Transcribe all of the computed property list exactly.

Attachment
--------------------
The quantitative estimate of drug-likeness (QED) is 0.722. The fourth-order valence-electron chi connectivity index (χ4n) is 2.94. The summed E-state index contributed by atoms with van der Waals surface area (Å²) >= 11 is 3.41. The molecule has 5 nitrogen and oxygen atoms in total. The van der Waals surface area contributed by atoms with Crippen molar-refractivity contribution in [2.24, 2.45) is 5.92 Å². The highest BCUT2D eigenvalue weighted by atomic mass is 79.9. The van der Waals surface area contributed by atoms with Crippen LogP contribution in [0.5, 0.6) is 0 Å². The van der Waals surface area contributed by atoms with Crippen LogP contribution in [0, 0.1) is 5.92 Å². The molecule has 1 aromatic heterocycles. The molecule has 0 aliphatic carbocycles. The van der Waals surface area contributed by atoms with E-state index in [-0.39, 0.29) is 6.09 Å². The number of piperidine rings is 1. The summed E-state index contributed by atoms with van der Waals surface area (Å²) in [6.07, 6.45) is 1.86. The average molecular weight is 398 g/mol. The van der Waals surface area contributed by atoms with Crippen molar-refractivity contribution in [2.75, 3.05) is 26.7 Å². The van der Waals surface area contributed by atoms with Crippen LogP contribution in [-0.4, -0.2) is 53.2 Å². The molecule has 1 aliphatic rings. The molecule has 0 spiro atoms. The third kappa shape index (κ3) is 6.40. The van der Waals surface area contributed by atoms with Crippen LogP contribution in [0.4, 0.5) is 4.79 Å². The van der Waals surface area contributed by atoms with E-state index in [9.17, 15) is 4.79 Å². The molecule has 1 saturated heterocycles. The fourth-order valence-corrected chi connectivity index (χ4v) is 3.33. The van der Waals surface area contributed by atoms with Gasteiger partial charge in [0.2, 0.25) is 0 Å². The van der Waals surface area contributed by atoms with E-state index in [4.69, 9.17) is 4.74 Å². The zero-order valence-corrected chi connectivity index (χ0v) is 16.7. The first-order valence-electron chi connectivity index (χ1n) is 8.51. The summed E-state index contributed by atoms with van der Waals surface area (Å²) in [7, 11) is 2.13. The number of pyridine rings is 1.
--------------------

The quantitative estimate of drug-likeness (QED) is 0.722. The fourth-order valence-electron chi connectivity index (χ4n) is 2.94. The summed E-state index contributed by atoms with van der Waals surface area (Å²) >= 11 is 3.41. The molecule has 5 nitrogen and oxygen atoms in total. The van der Waals surface area contributed by atoms with Crippen molar-refractivity contribution in [2.24, 2.45) is 5.92 Å². The highest BCUT2D eigenvalue weighted by atomic mass is 79.9. The van der Waals surface area contributed by atoms with Crippen LogP contribution in [0.5, 0.6) is 0 Å². The van der Waals surface area contributed by atoms with Crippen LogP contribution in [0, 0.1) is 5.92 Å². The molecule has 1 aromatic heterocycles. The molecule has 0 aliphatic carbocycles. The van der Waals surface area contributed by atoms with E-state index in [-0.39, 0.29) is 6.09 Å². The number of piperidine rings is 1. The summed E-state index contributed by atoms with van der Waals surface area (Å²) in [6.07, 6.45) is 1.86. The average molecular weight is 398 g/mol. The van der Waals surface area contributed by atoms with Crippen molar-refractivity contribution in [2.75, 3.05) is 26.7 Å². The van der Waals surface area contributed by atoms with Crippen LogP contribution in [-0.4, -0.2) is 53.2 Å². The molecule has 1 aliphatic rings. The molecule has 0 spiro atoms. The third kappa shape index (κ3) is 6.40. The van der Waals surface area contributed by atoms with Crippen LogP contribution in [0.4, 0.5) is 4.79 Å². The van der Waals surface area contributed by atoms with E-state index in [9.17, 15) is 4.79 Å². The molecule has 1 saturated heterocycles. The fourth-order valence-corrected chi connectivity index (χ4v) is 3.33. The van der Waals surface area contributed by atoms with Gasteiger partial charge in [0.2, 0.25) is 0 Å². The van der Waals surface area contributed by atoms with E-state index in [4.69, 9.17) is 4.74 Å². The zero-order valence-corrected chi connectivity index (χ0v) is 16.7. The first-order valence-electron chi connectivity index (χ1n) is 8.51. The summed E-state index contributed by atoms with van der Waals surface area (Å²) in [7, 11) is 2.13. The number of pyridine rings is 1.